Figure 10-4. Schematic representation of nucleosomes showing DNA
wrapped around a core of histones H2A, H2B, H3, and H4. Histone H1 asso-
ciates with the linker region of DNA.
Composed of DNA and histones, nucleosomes are approximately 10 nm
in diameter and are primary structural units of chromatin. Between every two
nucleosomes there is a stretch of DNA, the
region, which varies in
length from 15 to over 55 bp. Histone H1 can associate with the linker region
to aid in folding of DNA into more complex chromatin structures. The ques-
tion of how the highly ordered nucleosome is formed can be explained by the
fact that nucleosome assembly is facilitated by molecular chaperones. In the
presence of nucleoplasmin (an acidic protein) and DNA topoisomerase I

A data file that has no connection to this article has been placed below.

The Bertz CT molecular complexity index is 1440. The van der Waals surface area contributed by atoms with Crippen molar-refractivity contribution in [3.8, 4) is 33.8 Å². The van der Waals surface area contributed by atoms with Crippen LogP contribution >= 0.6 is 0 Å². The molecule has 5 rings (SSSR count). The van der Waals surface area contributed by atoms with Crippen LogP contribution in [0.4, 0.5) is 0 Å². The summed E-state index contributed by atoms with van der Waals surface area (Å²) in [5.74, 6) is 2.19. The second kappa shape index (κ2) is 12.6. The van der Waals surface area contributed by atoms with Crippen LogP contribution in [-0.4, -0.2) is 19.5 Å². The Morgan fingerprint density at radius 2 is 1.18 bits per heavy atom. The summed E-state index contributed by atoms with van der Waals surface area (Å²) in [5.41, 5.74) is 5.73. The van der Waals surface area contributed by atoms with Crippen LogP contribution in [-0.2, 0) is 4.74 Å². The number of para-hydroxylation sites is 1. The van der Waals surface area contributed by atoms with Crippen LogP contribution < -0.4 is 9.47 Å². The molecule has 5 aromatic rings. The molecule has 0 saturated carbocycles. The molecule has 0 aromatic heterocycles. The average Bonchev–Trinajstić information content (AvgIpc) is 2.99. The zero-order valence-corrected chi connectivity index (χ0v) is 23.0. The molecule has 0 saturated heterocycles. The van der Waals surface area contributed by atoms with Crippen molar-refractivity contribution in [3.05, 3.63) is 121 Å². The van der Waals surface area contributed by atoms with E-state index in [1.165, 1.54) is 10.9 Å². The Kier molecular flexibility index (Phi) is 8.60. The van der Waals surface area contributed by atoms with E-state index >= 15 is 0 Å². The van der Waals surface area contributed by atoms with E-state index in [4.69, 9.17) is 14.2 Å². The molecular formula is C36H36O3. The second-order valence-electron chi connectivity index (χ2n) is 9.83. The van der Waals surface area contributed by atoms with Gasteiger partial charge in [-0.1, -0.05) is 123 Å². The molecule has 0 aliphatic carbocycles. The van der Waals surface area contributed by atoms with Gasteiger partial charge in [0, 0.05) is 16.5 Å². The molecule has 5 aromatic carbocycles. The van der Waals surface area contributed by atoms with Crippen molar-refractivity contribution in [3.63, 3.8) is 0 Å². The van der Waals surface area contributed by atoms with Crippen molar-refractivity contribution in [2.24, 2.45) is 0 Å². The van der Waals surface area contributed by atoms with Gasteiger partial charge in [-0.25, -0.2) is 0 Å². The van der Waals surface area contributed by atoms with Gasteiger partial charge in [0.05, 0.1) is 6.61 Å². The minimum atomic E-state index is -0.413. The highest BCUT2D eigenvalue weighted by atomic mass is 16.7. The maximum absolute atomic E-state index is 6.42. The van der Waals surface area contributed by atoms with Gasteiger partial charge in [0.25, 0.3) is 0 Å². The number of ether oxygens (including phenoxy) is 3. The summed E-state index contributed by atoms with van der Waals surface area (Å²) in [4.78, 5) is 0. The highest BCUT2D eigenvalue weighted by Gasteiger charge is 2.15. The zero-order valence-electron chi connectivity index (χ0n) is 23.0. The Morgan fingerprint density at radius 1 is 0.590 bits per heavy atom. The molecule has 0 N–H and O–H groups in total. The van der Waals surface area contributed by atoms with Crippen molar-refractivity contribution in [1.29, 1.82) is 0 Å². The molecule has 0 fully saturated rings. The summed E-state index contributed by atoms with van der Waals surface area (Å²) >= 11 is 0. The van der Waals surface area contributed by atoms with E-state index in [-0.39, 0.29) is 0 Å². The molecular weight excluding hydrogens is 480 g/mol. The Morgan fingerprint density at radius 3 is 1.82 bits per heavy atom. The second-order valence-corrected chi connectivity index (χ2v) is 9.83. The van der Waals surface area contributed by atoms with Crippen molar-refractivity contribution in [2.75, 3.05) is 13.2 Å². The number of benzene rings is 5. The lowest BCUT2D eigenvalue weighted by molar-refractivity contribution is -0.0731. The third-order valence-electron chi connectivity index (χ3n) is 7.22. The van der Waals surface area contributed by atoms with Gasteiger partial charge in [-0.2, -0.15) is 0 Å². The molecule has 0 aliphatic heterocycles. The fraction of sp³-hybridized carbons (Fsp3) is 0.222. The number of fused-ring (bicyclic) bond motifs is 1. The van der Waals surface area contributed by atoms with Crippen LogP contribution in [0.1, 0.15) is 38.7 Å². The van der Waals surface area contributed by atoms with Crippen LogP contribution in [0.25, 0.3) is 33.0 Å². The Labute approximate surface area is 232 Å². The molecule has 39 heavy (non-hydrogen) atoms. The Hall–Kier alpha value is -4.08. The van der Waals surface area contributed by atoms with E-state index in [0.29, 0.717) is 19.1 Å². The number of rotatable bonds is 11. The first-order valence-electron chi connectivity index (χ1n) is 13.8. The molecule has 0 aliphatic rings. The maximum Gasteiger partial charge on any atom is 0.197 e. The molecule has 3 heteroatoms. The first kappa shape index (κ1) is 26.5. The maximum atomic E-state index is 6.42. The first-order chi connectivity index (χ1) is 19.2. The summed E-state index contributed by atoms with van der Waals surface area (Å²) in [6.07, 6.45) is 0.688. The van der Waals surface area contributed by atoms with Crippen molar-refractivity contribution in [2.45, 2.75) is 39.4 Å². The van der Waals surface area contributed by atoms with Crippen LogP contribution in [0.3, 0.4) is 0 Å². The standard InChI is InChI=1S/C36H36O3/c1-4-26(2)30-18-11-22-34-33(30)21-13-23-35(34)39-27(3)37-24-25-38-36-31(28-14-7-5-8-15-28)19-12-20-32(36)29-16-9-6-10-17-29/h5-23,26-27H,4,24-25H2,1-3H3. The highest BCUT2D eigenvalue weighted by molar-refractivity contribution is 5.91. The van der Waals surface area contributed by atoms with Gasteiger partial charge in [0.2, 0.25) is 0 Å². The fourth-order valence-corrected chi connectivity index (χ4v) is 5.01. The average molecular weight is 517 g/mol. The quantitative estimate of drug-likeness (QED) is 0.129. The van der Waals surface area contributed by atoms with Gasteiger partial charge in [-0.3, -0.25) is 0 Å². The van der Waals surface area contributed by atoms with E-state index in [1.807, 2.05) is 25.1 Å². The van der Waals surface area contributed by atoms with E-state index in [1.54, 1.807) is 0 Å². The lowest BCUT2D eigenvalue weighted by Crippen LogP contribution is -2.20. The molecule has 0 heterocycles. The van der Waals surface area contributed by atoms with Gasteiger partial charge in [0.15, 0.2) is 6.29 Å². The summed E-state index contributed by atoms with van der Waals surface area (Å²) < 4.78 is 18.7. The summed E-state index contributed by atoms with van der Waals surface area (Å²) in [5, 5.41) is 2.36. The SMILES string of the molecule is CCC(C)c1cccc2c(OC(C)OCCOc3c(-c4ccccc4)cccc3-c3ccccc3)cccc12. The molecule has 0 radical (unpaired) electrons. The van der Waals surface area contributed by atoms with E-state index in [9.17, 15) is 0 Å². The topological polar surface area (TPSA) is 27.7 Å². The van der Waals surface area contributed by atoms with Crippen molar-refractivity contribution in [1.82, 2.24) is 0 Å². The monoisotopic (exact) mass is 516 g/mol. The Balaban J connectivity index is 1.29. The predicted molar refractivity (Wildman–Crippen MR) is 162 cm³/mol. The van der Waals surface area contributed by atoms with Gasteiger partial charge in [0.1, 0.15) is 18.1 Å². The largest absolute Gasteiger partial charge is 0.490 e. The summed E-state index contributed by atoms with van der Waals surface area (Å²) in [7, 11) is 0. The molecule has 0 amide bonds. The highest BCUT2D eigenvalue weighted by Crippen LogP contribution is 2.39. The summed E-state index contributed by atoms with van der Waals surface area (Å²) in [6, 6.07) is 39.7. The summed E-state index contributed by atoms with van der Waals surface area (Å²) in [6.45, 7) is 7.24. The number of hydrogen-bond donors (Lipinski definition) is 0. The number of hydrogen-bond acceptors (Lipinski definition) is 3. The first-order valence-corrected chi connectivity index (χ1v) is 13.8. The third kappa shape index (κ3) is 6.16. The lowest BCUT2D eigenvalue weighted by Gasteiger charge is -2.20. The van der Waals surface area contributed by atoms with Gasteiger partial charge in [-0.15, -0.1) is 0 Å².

(nicking-closing enzyme) the nucleosome assembly proceeds rapidly without
histone precipitation. Nucleoplasmin binds to histones but not to DNA or
nucleosomes. It functions as a molecular chaperone to bring histones and
DNA together in a controlled fashion and prevents their nonspecific aggrega-
tion through their otherwise strong electrostatic interactions. The nicking-
closing enzyme acts to provide the nucleosome with its preferred level of
supercoiling. Six nucleosomes are packed per turn further into a spiral or sole-
noid to form a regular array of
of 30 nm length.
As a 30-nm fiber, the typical human chromosome would be 0.1 cm in length
and could span the nucleus more than 100 times. Clearly, there must be a still
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